Biographical Encyclopedia of Astronomers

2014 Edition
| Editors: Thomas Hockey, Virginia Trimble, Thomas R. Williams, Katherine Bracher, Richard A. Jarrell, Jordan D. MarchéII, JoAnn Palmeri, Daniel W. E. Green

Anaxagoras of Clazomenae

Reference work entry
DOI: https://doi.org/10.1007/978-1-4419-9917-7_47

Born (Greece), 500 BCE

Died (Greece), 428 BCE

The dates for Greek cosmologist Anaxagoras’ birth and death come from Diogenes Laertius, a Greek biographer of the third century, famous for his 10-volume Lives of Eminent Philosophers. Anaxagoras was “said to have been 20 years old at the time of Xerxes’ crossing (the Persian king led an army into Greece in 480 BCE) and to have lived to 72.” Diogenes also cited Apollodorus, an Alexandrian chronographer of the second century who wrote in his Chronicles that Anaxagoras “was born in the 17th Olympiad and died in the first year of the 88th.” (The first year of the first Olympiad was 776 BCE; each Olympiad lasted 4 years).

A major problem for ancient philosophers was how to explain change – how there could be coming-to-be and passing away. Philosophers argued for varying numbers and types of elements that, combining in different proportions, accounted for all known substances. For  Thales, water was the basic matter or principal of things; for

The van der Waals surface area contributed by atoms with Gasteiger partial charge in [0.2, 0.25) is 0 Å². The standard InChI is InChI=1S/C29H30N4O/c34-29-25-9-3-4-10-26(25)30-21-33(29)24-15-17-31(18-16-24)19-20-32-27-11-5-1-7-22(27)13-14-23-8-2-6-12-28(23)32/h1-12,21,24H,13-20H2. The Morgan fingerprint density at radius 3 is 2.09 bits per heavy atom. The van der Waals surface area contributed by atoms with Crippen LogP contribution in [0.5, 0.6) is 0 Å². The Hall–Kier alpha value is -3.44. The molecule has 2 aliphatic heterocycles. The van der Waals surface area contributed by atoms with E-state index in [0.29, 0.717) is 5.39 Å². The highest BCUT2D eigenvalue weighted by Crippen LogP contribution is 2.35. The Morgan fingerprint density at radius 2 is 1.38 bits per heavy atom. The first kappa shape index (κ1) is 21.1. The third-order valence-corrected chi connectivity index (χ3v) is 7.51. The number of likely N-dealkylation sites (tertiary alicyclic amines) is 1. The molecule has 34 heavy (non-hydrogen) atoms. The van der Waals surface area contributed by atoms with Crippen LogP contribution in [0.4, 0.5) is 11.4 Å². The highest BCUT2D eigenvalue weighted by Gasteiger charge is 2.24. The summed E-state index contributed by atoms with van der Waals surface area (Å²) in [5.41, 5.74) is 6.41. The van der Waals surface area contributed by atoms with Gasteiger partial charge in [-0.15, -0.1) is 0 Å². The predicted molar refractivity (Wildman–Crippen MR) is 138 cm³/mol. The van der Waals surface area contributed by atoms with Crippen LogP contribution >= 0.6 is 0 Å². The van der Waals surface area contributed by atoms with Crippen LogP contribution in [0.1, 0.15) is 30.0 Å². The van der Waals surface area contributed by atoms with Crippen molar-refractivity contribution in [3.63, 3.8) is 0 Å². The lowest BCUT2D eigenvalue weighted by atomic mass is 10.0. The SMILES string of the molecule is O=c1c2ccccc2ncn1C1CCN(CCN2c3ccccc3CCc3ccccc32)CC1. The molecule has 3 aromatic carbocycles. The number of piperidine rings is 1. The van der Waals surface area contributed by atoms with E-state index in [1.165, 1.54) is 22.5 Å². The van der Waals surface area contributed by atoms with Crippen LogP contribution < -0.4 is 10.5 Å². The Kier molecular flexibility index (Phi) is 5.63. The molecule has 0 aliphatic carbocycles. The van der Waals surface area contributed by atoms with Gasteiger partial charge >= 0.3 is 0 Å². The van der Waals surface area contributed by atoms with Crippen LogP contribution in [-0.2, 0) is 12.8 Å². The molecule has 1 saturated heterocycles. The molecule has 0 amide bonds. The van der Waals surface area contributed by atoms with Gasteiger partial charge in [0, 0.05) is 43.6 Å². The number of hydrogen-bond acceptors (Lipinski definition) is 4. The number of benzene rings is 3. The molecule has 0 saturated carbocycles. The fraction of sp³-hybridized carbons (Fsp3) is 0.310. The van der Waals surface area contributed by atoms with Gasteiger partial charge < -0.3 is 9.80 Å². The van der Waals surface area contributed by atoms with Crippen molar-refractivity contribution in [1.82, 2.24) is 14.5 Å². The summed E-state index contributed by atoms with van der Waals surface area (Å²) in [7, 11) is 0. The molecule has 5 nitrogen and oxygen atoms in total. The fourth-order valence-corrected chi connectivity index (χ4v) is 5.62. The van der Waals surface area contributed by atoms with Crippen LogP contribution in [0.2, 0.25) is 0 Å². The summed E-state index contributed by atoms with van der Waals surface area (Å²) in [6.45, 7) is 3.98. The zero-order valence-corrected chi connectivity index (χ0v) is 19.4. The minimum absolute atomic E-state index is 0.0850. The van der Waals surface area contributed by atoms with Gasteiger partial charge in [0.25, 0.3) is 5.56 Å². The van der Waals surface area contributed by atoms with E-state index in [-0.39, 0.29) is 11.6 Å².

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Selected References

  1. Gershenson, Daniel E. and Daniel A. Greenberg (1964). Anaxagoras and the Birth of Scientific Method. New York: Blaisdell.Google Scholar
  2. Kirk, G. S., J. E. Raven, and M. Schofield (1983). The Presocratic Philosophers: A Critical History with a Selection of Texts. 2nd ed. Cambridge: Cambridge University Press.Google Scholar
  3. Olson, Richard (1978). “Science, Scientism and Anti-Science in Hellenic Athens: A New Whig Interpretation.” History of Science 16: 179–199.ADSCrossRefGoogle Scholar

Copyright information

© Springer Science+Business Media New York 2014

Authors and Affiliations

  1. 1.BerkeleyUSA